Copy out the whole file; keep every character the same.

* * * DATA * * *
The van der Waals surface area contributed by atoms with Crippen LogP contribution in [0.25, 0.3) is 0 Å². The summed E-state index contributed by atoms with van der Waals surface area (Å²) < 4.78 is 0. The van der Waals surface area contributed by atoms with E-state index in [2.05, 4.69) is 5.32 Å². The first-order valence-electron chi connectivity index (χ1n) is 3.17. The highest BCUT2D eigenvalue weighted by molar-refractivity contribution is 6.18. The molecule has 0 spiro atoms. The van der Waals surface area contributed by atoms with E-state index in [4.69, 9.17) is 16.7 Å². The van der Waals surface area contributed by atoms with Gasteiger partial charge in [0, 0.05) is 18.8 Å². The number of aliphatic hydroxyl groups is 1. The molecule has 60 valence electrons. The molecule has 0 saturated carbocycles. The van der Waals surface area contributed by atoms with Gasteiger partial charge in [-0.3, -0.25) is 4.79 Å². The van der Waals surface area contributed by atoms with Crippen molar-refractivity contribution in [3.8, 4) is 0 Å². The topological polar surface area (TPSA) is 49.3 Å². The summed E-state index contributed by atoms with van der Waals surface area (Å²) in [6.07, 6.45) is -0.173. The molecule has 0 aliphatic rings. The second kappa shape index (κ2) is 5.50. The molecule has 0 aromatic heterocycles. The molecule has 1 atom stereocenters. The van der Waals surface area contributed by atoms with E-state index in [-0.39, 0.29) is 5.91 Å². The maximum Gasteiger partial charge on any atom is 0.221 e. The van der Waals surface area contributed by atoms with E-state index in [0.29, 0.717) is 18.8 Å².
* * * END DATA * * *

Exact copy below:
The van der Waals surface area contributed by atoms with Crippen LogP contribution in [0.25, 0.3) is 0 Å². The summed E-state index contributed by atoms with van der Waals surface area (Å²) < 4.78 is 0. The van der Waals surface area contributed by atoms with E-state index in [2.05, 4.69) is 5.32 Å². The first-order valence-electron chi connectivity index (χ1n) is 3.17. The highest BCUT2D eigenvalue weighted by molar-refractivity contribution is 6.18. The molecule has 0 spiro atoms. The van der Waals surface area contributed by atoms with E-state index in [4.69, 9.17) is 16.7 Å². The van der Waals surface area contributed by atoms with Gasteiger partial charge in [0, 0.05) is 18.8 Å². The number of aliphatic hydroxyl groups is 1. The molecule has 60 valence electrons. The molecule has 0 saturated carbocycles. The van der Waals surface area contributed by atoms with Gasteiger partial charge in [-0.3, -0.25) is 4.79 Å². The van der Waals surface area contributed by atoms with Crippen molar-refractivity contribution in [3.8, 4) is 0 Å². The topological polar surface area (TPSA) is 49.3 Å². The summed E-state index contributed by atoms with van der Waals surface area (Å²) in [6.07, 6.45) is -0.173. The molecule has 0 aliphatic rings. The second kappa shape index (κ2) is 5.50. The molecule has 0 aromatic heterocycles. The molecule has 1 atom stereocenters. The van der Waals surface area contributed by atoms with E-state index in [-0.39, 0.29) is 5.91 Å². The maximum Gasteiger partial charge on any atom is 0.221 e. The van der Waals surface area contributed by atoms with E-state index in [0.29, 0.717) is 18.8 Å².